Mixed and Mastered


studioLes Nuby and Jason Hamric

Written by Brett Levine // Photography by Beau Gustafson

Great music production teams often garner nicknames—think the Glimmer Twins or the Dust Brothers—but for two talented Birmingham-based friends a catchy title couldn’t improve on the incredible work they already do and the partnership they have.

The two, musician and producer Lester Nuby III, and musician, producer and mixing engineer Jason Hamric, have paired to become one of the most collaborative and creative mixing and mastering duos locally and nationally. If you don’t know their names, you know their sound: Nuby cut his teeth as the rock-solid drummer for seminal Alabama band Verbena before decamping to Los Angeles for a decade, although that didn’t stop him from standing front-of-stage as the guitarist for Vulture Whale. Hamric has a hand in almost anything musically related here in town: open a link to Substrate Radio, or listen to the recent Nerves Baddington album and Hamric is on the other end. So, when you think of two people who are locked in to the creative community in town, it would be hard to go past Les and Jason.

Although friends for years—“I started to play guitar because I saw Les play,” Hamric remarks—they became more engaged musically after Nuby returned to Birmingham in 2009. “I had an opportunity to open a studio. There were other studios here, but I thought a room this size could sound perfect.”

Hamric’s path to mastering was a little more unexpected. “Jason has always tended to be a knob tweaker,” Nuby laughs. “The biggest question people used to ask Jason after they’d finished a record was, ‘Can I come listen to this in your living room?’”

When digital technology emerged, Hamric was well ahead of the curve. “I’d started with four-track, then eight-track recording; then I’d moved on to digital audio tapes, and finally to all digital. When I got interested in mastering, I literally read everything I could on the practices and process. I thought the most interesting thing I could do in the recording process was to literally find new and innovative working methods.”

His focus was well rewarded, because it resulted in a reputation as one of the best sets of “ears” around. “It is literally like Jason has a natural talent for mastering,” Nuby remarks. “If people don’t really understand what it means, Jason’s the guy that ensures that everything just sits well in the mix. And when he listens to something, and makes a suggestion, I know it is because he has the project and the product’s best interests at heart.”

In a world of online mixing and mastering opportunities, this type of trust is not taken for granted. “I think of it this way,” Hamric pauses. “When someone brings you their heart and soul, it is a hell of a responsibility.”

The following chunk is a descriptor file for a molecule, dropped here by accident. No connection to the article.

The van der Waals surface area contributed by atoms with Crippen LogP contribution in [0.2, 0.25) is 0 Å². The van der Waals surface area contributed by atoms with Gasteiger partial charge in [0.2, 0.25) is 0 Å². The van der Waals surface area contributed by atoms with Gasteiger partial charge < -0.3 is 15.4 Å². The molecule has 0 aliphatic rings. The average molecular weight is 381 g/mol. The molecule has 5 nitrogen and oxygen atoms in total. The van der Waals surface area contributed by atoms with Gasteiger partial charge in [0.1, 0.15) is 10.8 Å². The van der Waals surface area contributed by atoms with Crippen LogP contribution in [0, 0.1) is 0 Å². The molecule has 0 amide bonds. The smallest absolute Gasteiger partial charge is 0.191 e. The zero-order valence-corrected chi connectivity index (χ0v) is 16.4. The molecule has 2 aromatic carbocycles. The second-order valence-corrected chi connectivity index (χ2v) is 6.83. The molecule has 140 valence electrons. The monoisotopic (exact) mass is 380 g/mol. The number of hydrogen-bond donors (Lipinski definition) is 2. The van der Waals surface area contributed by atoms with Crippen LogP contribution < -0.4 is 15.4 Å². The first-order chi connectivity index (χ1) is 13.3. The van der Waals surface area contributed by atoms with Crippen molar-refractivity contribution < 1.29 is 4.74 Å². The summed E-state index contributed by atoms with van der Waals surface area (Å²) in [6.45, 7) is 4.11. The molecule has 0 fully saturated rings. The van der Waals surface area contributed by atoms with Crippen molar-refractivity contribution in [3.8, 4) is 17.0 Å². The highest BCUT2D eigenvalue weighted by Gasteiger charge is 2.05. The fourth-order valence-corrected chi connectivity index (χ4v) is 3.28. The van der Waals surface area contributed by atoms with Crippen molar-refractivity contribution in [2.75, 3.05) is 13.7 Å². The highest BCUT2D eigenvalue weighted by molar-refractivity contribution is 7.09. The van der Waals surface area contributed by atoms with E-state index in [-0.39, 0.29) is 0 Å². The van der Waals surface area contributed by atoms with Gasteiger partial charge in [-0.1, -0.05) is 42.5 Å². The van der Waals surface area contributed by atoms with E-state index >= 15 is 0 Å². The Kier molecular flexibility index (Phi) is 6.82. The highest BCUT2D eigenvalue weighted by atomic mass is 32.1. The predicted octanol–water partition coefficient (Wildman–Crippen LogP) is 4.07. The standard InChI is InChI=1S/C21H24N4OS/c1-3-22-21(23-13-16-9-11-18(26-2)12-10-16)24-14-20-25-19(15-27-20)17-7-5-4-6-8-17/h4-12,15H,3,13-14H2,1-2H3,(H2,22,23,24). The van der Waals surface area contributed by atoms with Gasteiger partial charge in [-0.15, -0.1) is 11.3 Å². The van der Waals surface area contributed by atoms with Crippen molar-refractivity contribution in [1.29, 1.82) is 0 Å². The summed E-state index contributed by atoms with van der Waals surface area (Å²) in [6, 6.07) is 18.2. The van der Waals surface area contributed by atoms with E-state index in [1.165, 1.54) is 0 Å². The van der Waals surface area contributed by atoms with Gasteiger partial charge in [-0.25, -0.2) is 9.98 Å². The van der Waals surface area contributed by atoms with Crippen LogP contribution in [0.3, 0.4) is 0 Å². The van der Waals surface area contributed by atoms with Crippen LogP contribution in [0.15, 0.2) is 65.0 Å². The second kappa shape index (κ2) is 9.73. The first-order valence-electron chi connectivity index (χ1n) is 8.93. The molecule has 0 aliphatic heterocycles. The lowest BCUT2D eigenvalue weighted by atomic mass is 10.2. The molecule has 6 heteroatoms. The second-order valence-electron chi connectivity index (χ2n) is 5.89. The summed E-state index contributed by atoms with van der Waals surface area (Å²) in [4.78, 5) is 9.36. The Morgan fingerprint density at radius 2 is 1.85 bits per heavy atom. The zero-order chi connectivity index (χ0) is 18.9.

Nuby agrees: “I may be able to sonically manipulate bands that I produce to help them arrive where they want to be. But at the end of the day, mastering is the most important final move you can make.”

Asked why their producing and mastering partnership seems so effortless, both pause. Nuby, always the comedian, smiles. “Well, it’s either the building or it’s Jason and me.” Then, more seriously, he continues, “I think of the studio as an affordable, cool place to be creative. I want to think at the end of the day I’ve done right by these people, they’ve felt like it was their space, and they’ve truly been encouraged to play together.” Bands that have taken the opportunity include Vulture Whale, Fire Mountain, and Perry Brown.

Adds Hamric: “Then, when you think about it, even though the projects we’ve done together cross so many genres I would like to think that we’ve helped to create a Birmingham sound. Per capita, Birmingham may have more talent than any city I’ve ever been in, and I want these people to be spotlighted.”

Both also acknowledge a debt to years spent in the industry. As Hamric remarks, “We had a large learning curve early on, so we had to learn to use a compressor.”

All the patience and persistence has paid off, with bands eager to have Nuby behind the desk producing, and him eager to recommend Hamric for the final tasks. On any given evening, driving past Ol Elegante Studio, you may have no idea what is going on inside. But on a cool autumn evening, when a car slides past with its windows rolled down, and you catch the sound of Birmingham’s newest hit thumping from Substrate on the speakers, it may well be that the tracks that were laid down were mixed by Les Nuby—then mastered by Jason Hamric so he could be sure that it would sound just as good at max volume in his living room as it would to you as it was passing by on that ride.

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